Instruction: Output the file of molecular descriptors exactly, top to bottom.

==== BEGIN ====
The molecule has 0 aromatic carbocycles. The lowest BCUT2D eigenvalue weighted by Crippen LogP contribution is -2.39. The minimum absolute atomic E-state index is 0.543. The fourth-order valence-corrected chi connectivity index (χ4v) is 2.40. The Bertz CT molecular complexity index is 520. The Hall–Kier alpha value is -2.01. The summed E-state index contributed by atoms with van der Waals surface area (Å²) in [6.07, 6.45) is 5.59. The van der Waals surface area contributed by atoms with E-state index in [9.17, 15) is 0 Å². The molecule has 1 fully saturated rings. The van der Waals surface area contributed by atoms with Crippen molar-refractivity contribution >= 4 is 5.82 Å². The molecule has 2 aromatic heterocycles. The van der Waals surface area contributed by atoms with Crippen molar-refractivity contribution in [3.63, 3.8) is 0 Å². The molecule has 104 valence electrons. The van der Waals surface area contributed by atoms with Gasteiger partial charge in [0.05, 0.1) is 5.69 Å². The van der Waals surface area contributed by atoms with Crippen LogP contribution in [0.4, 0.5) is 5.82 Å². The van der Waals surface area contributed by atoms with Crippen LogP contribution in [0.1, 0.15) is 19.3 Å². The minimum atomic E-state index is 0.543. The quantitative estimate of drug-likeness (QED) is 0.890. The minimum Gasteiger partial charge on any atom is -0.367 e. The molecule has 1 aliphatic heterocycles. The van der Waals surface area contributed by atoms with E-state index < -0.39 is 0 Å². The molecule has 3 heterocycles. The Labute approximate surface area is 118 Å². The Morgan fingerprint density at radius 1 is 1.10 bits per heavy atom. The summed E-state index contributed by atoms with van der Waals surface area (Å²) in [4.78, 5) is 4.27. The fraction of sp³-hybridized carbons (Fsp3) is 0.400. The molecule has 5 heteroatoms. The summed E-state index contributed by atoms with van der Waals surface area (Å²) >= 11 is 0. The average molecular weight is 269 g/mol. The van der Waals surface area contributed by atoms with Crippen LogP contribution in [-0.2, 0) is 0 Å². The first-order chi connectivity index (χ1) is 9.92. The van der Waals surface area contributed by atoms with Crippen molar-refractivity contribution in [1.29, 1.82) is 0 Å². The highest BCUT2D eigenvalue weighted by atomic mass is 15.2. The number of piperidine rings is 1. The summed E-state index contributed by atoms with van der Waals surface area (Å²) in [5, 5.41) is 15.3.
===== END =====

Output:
The molecule has 0 aromatic carbocycles. The lowest BCUT2D eigenvalue weighted by Crippen LogP contribution is -2.39. The minimum absolute atomic E-state index is 0.543. The fourth-order valence-corrected chi connectivity index (χ4v) is 2.40. The Bertz CT molecular complexity index is 520. The Hall–Kier alpha value is -2.01. The summed E-state index contributed by atoms with van der Waals surface area (Å²) in [6.07, 6.45) is 5.59. The van der Waals surface area contributed by atoms with E-state index in [9.17, 15) is 0 Å². The molecule has 1 fully saturated rings. The van der Waals surface area contributed by atoms with Crippen molar-refractivity contribution >= 4 is 5.82 Å². The molecule has 2 aromatic heterocycles. The van der Waals surface area contributed by atoms with Crippen molar-refractivity contribution in [3.63, 3.8) is 0 Å². The molecule has 104 valence electrons. The van der Waals surface area contributed by atoms with Gasteiger partial charge in [0.05, 0.1) is 5.69 Å². The van der Waals surface area contributed by atoms with Crippen LogP contribution in [0.4, 0.5) is 5.82 Å². The van der Waals surface area contributed by atoms with Crippen LogP contribution in [0.1, 0.15) is 19.3 Å². The minimum atomic E-state index is 0.543. The quantitative estimate of drug-likeness (QED) is 0.890. The minimum Gasteiger partial charge on any atom is -0.367 e. The molecule has 1 aliphatic heterocycles. The van der Waals surface area contributed by atoms with E-state index < -0.39 is 0 Å². The molecule has 3 heterocycles. The Labute approximate surface area is 118 Å². The Morgan fingerprint density at radius 1 is 1.10 bits per heavy atom. The summed E-state index contributed by atoms with van der Waals surface area (Å²) in [4.78, 5) is 4.27. The fraction of sp³-hybridized carbons (Fsp3) is 0.400. The molecule has 5 heteroatoms. The summed E-state index contributed by atoms with van der Waals surface area (Å²) >= 11 is 0. The average molecular weight is 269 g/mol. The van der Waals surface area contributed by atoms with Crippen LogP contribution in [-0.2, 0) is 0 Å². The first-order chi connectivity index (χ1) is 9.92. The van der Waals surface area contributed by atoms with Crippen molar-refractivity contribution in [1.29, 1.82) is 0 Å². The highest BCUT2D eigenvalue weighted by atomic mass is 15.2. The number of piperidine rings is 1. The summed E-state index contributed by atoms with van der Waals surface area (Å²) in [5, 5.41) is 15.3.